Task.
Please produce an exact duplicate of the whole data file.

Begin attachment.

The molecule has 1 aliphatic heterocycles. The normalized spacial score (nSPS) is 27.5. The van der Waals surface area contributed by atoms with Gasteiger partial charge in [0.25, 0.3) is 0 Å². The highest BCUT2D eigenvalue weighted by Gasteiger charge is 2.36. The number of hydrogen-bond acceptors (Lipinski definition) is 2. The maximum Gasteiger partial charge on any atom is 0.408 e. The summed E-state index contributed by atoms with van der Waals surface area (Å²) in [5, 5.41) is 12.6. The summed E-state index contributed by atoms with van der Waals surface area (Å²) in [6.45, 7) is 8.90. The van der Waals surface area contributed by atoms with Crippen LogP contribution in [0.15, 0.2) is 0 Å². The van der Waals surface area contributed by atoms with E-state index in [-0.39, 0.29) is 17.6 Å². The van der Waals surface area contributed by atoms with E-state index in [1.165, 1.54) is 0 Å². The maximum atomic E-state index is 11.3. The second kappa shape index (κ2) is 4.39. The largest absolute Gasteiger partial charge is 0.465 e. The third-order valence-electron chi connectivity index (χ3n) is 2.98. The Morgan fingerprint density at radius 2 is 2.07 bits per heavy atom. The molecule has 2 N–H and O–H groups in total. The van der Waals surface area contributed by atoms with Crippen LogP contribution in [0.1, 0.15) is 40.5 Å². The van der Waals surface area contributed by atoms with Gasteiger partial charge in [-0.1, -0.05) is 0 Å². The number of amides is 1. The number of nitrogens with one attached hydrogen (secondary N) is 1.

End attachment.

The molecule has 1 aliphatic heterocycles. The normalized spacial score (nSPS) is 27.5. The van der Waals surface area contributed by atoms with Gasteiger partial charge in [0.25, 0.3) is 0 Å². The highest BCUT2D eigenvalue weighted by Gasteiger charge is 2.36. The number of hydrogen-bond acceptors (Lipinski definition) is 2. The maximum Gasteiger partial charge on any atom is 0.408 e. The summed E-state index contributed by atoms with van der Waals surface area (Å²) in [5, 5.41) is 12.6. The summed E-state index contributed by atoms with van der Waals surface area (Å²) in [6.45, 7) is 8.90. The van der Waals surface area contributed by atoms with Crippen LogP contribution in [0.15, 0.2) is 0 Å². The van der Waals surface area contributed by atoms with E-state index in [-0.39, 0.29) is 17.6 Å². The van der Waals surface area contributed by atoms with E-state index in [1.165, 1.54) is 0 Å². The maximum atomic E-state index is 11.3. The second kappa shape index (κ2) is 4.39. The largest absolute Gasteiger partial charge is 0.465 e. The third-order valence-electron chi connectivity index (χ3n) is 2.98. The Morgan fingerprint density at radius 2 is 2.07 bits per heavy atom. The molecule has 2 N–H and O–H groups in total. The van der Waals surface area contributed by atoms with Crippen LogP contribution in [0.1, 0.15) is 40.5 Å². The van der Waals surface area contributed by atoms with Gasteiger partial charge in [-0.1, -0.05) is 0 Å². The number of amides is 1. The number of nitrogens with one attached hydrogen (secondary N) is 1.